Monday, December 24, 2012


In Hac Voluptate Consenui

Seneca, Letters to Lucilius 21.10 (tr. Richard M. Gummere):
Go to his [Epicurus'] Garden and read the motto carved there: "Stranger, here you will do well to tarry; here our highest good is pleasure." The care-taker of that abode, a kindly host, will be ready for you; he will welcome you with barley-meal and serve you water also in abundance, with these words: "Have you not been well entertained?" "This garden," he says, "does not whet your appetite; it quenches it. Nor does it make you more thirsty with every drink; it slakes the thirst by a natural cure, a cure that demands no fee. This is the 'pleasure' in which I have grown old."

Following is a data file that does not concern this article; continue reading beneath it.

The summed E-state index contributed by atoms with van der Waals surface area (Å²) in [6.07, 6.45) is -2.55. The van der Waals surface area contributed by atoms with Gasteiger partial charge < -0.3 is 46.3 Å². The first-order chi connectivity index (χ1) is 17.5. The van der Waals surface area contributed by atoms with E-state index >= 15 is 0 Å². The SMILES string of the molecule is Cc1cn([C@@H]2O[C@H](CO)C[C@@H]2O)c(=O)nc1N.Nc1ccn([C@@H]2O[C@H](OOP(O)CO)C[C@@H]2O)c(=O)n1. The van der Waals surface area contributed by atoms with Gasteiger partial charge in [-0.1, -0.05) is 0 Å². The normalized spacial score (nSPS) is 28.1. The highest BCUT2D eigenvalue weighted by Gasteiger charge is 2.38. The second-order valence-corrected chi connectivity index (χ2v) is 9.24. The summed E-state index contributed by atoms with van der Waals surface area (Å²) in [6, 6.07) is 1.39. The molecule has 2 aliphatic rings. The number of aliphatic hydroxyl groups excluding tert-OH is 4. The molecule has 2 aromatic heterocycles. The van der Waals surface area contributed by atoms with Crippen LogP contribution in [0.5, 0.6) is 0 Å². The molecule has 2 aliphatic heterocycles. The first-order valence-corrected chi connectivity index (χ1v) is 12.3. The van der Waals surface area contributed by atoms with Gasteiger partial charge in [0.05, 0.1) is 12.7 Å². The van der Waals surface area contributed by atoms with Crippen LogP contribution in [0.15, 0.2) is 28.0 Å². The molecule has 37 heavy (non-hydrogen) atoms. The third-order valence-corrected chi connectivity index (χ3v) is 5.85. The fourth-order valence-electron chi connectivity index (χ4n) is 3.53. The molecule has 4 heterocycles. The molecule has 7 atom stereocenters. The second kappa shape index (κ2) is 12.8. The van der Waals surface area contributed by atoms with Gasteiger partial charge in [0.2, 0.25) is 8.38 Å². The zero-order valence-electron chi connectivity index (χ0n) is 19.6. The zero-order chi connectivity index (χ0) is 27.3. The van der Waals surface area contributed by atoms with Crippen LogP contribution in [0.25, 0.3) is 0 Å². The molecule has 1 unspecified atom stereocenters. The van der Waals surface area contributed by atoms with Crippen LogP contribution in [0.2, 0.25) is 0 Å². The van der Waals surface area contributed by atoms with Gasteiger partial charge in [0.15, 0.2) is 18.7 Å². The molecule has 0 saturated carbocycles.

cum adieris eius hortulos et inscriptum hortulis <legeris>:
'hospes, hic bene manebis, hic summum bonum voluptas est,'
paratus erit istius domicilii custos hospitalis, humanus, et te polenta excipiet et aquam quoque large ministrabit et dicet, 'ecquid bene acceptus es?' 'non inritant,' inquit 'hi hortuli famem sed exstinguunt, nec maiorem ipsis potionibus sitim faciunt, sed naturali et gratuito remedio sedant; in hac voluptate consenui.'

legeris add. Buecheler
C. Brakman, "Annaeana," Mnemosyne 56 (1928) 139-158 (at 140), conjectured portulis for hortulis, but he was anticipated by T.G. Tucker, "Notes and Suggestions on Latin Authors," Classical Quarterly 7 (1913) 54-57 (at 56).

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